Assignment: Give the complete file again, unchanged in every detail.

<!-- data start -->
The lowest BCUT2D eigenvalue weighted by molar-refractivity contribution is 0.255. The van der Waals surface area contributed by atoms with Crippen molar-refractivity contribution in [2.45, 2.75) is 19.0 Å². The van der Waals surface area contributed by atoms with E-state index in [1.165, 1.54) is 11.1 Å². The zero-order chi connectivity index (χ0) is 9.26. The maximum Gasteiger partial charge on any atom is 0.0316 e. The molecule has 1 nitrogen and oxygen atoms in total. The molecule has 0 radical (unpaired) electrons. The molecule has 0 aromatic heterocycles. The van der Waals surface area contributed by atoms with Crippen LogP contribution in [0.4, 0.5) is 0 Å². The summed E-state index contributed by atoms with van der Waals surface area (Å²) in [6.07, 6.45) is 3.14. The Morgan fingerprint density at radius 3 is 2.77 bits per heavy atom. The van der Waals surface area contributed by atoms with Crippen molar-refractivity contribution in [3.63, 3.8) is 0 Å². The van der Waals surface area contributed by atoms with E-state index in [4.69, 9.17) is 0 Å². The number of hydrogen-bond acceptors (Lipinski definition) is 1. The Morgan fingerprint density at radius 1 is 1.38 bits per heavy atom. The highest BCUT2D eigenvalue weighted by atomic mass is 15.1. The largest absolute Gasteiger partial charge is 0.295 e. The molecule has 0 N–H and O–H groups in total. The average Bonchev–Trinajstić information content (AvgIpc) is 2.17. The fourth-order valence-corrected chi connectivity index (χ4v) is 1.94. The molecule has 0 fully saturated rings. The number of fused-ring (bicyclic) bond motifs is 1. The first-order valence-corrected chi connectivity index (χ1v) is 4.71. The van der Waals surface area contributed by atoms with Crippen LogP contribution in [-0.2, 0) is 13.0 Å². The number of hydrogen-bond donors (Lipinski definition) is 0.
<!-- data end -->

The lowest BCUT2D eigenvalue weighted by molar-refractivity contribution is 0.255. The van der Waals surface area contributed by atoms with Crippen molar-refractivity contribution in [2.45, 2.75) is 19.0 Å². The van der Waals surface area contributed by atoms with E-state index in [1.165, 1.54) is 11.1 Å². The zero-order chi connectivity index (χ0) is 9.26. The maximum Gasteiger partial charge on any atom is 0.0316 e. The molecule has 1 nitrogen and oxygen atoms in total. The molecule has 0 radical (unpaired) electrons. The molecule has 0 aromatic heterocycles. The van der Waals surface area contributed by atoms with Crippen LogP contribution in [0.4, 0.5) is 0 Å². The summed E-state index contributed by atoms with van der Waals surface area (Å²) in [6.07, 6.45) is 3.14. The Morgan fingerprint density at radius 3 is 2.77 bits per heavy atom. The van der Waals surface area contributed by atoms with Crippen molar-refractivity contribution in [3.63, 3.8) is 0 Å². The van der Waals surface area contributed by atoms with E-state index in [4.69, 9.17) is 0 Å². The number of hydrogen-bond acceptors (Lipinski definition) is 1. The Morgan fingerprint density at radius 1 is 1.38 bits per heavy atom. The highest BCUT2D eigenvalue weighted by atomic mass is 15.1. The largest absolute Gasteiger partial charge is 0.295 e. The molecule has 0 N–H and O–H groups in total. The average Bonchev–Trinajstić information content (AvgIpc) is 2.17. The fourth-order valence-corrected chi connectivity index (χ4v) is 1.94. The molecule has 0 fully saturated rings. The number of fused-ring (bicyclic) bond motifs is 1. The first-order valence-corrected chi connectivity index (χ1v) is 4.71. The van der Waals surface area contributed by atoms with Crippen LogP contribution in [-0.2, 0) is 13.0 Å². The number of hydrogen-bond donors (Lipinski definition) is 0.